Friday, 13 April 2018

The Story of London in 50 Novels: 7 - "The Marlowe Papers," by Ros Barber

It has sometimes been said that England, in contrast to Italy, France, Germany, and the Netherlands, never really had a "Renaissance." To the extent that this is true at all (questionable in itself), it applies only to the visual arts, and most particularly not to literature, drama, or philosophy. In fact, it can be argued that the institution of the commercial theatre, which, in the Sixteenth and early Seventeenth Centuries, was almost uniquely English, and, more specifically, London-based, brought some of the key themes of the Renaissance to a far wider audience than had been the case in most of the countries of continental Europe. If it is true that there was never an English Leonardo or Michelangelo, then it is equally true that Italy (at least, not in this time period) never produced an equivalent to Christopher Marlowe or William Shakespeare.

Portrait, believed to be of Christopher Marlowe, Corpus Christi College Cambridge (image is in the Public Domain).

Even in terms of the visual arts, the aesthetics of the European Renaissance were brought to London by continental artists, such as the Florentine sculptor, Pietro Torrigiano, and the German painter, Hans Holbein. Printed texts circulated widely, if not always freely, and these included original works in Italian, French, and German; as well as the Latin classics; and Latin translations of ancient Greek texts (in England, as elsewhere in Europe, many more people could read Latin than Greek). With no effective copyright laws in operation, anyone was free to translate these works into English, and Saint Paul's Churchyard was the place where most London booksellers kept their stalls. It was here that the dramatists of the day found much of the inspiration for their stories.

London's first commercial theatre was established by James Burbage in Shoreditch in 1576, and, in the decades that followed, many more were established around the outskirts of The City, including The Globe, The Rose, and The Swan, on Southwark's Bankside.

James Burbage's Theatre in Shoreditch (image is in the Public Domain).

London's early play-houses (image is in the Public Domain).

Excavation of The Rose Theatre, Southwark, where many of Marlowe's plays were performed. 

Despite his humble background (his father was a shoemaker in Canterbury), the poet and dramatist, Christopher Marlowe, had taken a degree at Cambridge, and, unlike his broad contemporaries, William Shakespeare and Ben Jonson, was probably literate in Greek, as well as Latin (Greek plays were performed in the original in Cambridge colleges, and Marlowe may well have acted in these). His apparently short life (1564-93) is shrouded in mysteries: including his possible involvement in espionage; and the circumstances of his violent death.

Ros Barber's The Marlowe Papers is a novel in verse, exploring the possibility that his life did not end with a "great reckoning in a little room," in Deptford in 1593, but that his death was, rather, staged, and that he subsequently escaped into exile on the continent (this suggestion has been made many times over the years, and there are documented examples of fugitives escaping under similar circumstances). As such, the novel not only takes the reader into the heart of London's first theatre-land; and into the dangerous world of late Tudor England, with all of its religious and political tensions; but also into the soul of a troubled man, facing permanent separation from the world that he loves, and even the loss of his identity itself.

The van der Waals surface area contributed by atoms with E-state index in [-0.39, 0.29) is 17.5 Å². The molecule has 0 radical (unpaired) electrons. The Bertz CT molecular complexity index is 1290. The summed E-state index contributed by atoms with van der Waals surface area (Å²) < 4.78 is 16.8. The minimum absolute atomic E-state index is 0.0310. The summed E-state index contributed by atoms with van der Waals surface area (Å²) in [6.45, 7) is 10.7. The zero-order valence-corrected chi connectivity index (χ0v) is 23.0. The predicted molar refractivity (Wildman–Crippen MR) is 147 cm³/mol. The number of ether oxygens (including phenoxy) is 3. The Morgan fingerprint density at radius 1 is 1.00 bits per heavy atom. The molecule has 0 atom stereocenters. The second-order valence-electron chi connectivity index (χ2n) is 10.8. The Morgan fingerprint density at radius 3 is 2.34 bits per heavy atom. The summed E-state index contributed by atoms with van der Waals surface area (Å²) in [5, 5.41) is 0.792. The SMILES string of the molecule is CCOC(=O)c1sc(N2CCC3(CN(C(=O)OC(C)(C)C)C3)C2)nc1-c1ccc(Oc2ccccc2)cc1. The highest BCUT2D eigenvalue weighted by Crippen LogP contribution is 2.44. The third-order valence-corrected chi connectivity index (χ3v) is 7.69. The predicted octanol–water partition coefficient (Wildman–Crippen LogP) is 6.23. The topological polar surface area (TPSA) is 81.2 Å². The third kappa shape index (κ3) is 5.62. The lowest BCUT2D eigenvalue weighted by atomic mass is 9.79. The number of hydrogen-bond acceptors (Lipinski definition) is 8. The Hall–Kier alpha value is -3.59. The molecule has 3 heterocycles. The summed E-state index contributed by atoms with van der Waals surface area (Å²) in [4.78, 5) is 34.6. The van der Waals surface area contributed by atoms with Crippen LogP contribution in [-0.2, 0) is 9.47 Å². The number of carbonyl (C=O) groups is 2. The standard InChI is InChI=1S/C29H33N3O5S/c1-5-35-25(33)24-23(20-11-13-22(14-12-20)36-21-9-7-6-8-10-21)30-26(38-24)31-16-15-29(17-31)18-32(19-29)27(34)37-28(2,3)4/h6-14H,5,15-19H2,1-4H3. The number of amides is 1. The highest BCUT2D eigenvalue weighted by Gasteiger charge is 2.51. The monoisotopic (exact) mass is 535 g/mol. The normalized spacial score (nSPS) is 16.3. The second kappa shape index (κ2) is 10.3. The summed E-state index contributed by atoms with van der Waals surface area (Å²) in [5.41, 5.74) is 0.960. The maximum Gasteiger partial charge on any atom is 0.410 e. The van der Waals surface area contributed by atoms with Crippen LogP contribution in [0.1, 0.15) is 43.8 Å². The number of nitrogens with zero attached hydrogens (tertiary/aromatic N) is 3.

"Church-dead. And not a headstone in my name.
no brassy plaque, no monument, no tomb,
no whittled initials on a makeshift cross,
no pile of stones upon a mountain top.
The plague is the excuse; the age's curse
that swells to life as spring gives way to summer,
to sun, unconscious kisser of a warmth
that wakens canker as it wakens bloom.

Now fear infects the wind, and every breath
that neighbour breathes on neighbour in the street
brings death so close you smell it on the stairs.
Rats multiply, as God would have them do.
And fear infects like mould; like fungus, spreads -
Folks catch it from the chopped-off ears and thumbs,
the burning heretics and eyeless heads
that slow-revolve the poles on London Bridge ... "

" ... This banished man is writing you a poem,
the only code I know that tells the truth,
though truth was both my glory, and my ruin,
the laurel, and the handcuff, of my youth.

London seduced me. Beckoned me her way
and spread herself beneath me, for a play."

Edward Alleyn was one of the greatest actors on the London stage, and made many of Marlowe's theatrical roles his own (c 1626, image is in the Public Domain).

"'They've never seen the like before.' Applause
a clapping swell like starlings after grain
and Edward Alleyn's striding off the stage
dressed as the thunderous Tamburlaine. 'Some beer!'
He claps me on the back. 'Look what you've made.
It seems they love a monster. As do I.'"

Mark Patton is a published author of historical fiction and non-fiction, whose books can be purchased from Amazon.

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